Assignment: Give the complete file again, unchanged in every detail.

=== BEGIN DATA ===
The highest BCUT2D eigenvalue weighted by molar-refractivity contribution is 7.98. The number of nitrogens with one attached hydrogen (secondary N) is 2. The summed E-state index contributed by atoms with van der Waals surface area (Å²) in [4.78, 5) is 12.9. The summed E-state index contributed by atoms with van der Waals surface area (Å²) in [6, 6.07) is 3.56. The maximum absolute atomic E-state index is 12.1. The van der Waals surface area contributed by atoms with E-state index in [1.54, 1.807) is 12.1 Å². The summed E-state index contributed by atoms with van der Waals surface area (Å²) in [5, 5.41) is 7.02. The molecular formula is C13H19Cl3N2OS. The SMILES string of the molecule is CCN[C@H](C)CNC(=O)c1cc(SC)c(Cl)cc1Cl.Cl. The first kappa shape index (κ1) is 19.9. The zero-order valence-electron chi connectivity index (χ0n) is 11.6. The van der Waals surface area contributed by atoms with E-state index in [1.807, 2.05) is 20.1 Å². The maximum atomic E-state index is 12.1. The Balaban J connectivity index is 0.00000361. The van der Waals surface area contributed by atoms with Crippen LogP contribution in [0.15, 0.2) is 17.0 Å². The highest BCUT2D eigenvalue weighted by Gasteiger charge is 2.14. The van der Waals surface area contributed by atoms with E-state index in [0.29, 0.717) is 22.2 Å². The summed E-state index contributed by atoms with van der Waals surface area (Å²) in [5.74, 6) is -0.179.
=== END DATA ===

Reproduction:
The highest BCUT2D eigenvalue weighted by molar-refractivity contribution is 7.98. The number of nitrogens with one attached hydrogen (secondary N) is 2. The summed E-state index contributed by atoms with van der Waals surface area (Å²) in [4.78, 5) is 12.9. The summed E-state index contributed by atoms with van der Waals surface area (Å²) in [6, 6.07) is 3.56. The maximum absolute atomic E-state index is 12.1. The van der Waals surface area contributed by atoms with E-state index in [1.54, 1.807) is 12.1 Å². The summed E-state index contributed by atoms with van der Waals surface area (Å²) in [5, 5.41) is 7.02. The molecular formula is C13H19Cl3N2OS. The SMILES string of the molecule is CCN[C@H](C)CNC(=O)c1cc(SC)c(Cl)cc1Cl.Cl. The first kappa shape index (κ1) is 19.9. The zero-order valence-electron chi connectivity index (χ0n) is 11.6. The van der Waals surface area contributed by atoms with E-state index in [1.807, 2.05) is 20.1 Å². The maximum atomic E-state index is 12.1. The Balaban J connectivity index is 0.00000361. The van der Waals surface area contributed by atoms with Crippen LogP contribution in [0.15, 0.2) is 17.0 Å². The highest BCUT2D eigenvalue weighted by Gasteiger charge is 2.14. The van der Waals surface area contributed by atoms with E-state index in [0.29, 0.717) is 22.2 Å². The summed E-state index contributed by atoms with van der Waals surface area (Å²) in [5.74, 6) is -0.179.